The report says in North West, Burger and her team at Cansa will continue to screen as many North West patients for cancer as they can. But she fears they will get stuck in the province’s under-resourced clinics and hospitals. “We work very hard to get people screened for cancer. We then send them to clinics and hospitals. And they just get stuck there. And they won’t get treated, or even diagnosed in time,” Burger says. “They’ll get stuck there in the queue, and just become a number.”
Parliamentary questions by the Democratic Alliance (DA) have revealed that at least 499 cancer patients died during 2015 and 2016 at two of KZN’s largest hospitals – Inkosi Albert Luthuli Central Hospital (IALCH) and Greys – as a result of the ongoing KwaZulu-Natal oncology crisis. The response also shows that the patients died while waiting for cancer treatment.
Yet, writes Imran Keeka, DA KZN spokesperson on Health in a Politicsweb statement: “the Health MEC, Sibongiseni Dhlomo, told both the provincial and national Health Portfolio Committees that he does not know how many people died. During a subsequent hearing by the South African Human Rights Commission (SAHRC) the MEC was compelled, while under oath, to supply the names of the dead which he has previously refused to.”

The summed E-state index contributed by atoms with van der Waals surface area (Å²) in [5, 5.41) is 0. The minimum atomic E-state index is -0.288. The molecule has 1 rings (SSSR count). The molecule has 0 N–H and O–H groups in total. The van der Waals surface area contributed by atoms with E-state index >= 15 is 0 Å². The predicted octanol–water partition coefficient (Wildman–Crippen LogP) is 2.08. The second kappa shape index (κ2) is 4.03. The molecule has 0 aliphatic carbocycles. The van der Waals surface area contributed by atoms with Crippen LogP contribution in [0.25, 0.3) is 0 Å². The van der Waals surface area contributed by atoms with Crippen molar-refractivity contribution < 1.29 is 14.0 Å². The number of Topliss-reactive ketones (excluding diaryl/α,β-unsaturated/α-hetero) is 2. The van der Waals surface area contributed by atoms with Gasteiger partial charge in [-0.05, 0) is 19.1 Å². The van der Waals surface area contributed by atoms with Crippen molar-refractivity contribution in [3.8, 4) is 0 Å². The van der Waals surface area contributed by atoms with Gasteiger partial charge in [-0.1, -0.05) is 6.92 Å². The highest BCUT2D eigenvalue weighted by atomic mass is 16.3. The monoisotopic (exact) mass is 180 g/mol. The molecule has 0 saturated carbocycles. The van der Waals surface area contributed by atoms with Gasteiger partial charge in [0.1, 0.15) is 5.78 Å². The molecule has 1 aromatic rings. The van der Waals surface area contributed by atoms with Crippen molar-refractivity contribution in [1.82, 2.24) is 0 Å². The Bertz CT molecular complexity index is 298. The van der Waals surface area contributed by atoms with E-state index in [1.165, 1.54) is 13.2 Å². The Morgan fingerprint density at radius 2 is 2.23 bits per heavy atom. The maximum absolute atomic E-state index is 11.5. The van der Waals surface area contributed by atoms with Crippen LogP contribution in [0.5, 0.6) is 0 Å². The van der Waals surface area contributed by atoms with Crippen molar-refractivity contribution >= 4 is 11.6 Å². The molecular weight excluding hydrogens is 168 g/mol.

Keeka writes: “MEC Dhlomo must admit here and now that all of these people died under his watch. He must admit that they died because he did nothing to help them for years and admit his own culpability.
“The DA remains committed to bringing a charge of culpable homicide, if not murder against MEC Dhlomo. If he is not prepared to admit his culpability, a court of law will do so.
“Had it not been for the DA in this province – and the SAHRC’s findings and coercive means – the MEC would until this day have done nothing. We know this because when he had the opportunity to do something, he did nothing.
“The fact is that this ANC-led government, under this premier does not believe in accountability. If it did, MEC Dhlomo would have been gone a long time ago. The order to stop the cancer machine maintenance payments, which led to them falling apart, was under MEC Dhlomo’s patronage system. It is also what chased oncologists away from this province. The MEC blames a certain supplier but then still settled the amount due to them. Why would he do this if they are indeed the thieves he claims they are? And why does the DoH still do business, in almost all of KZN’s hospitals, with this same company?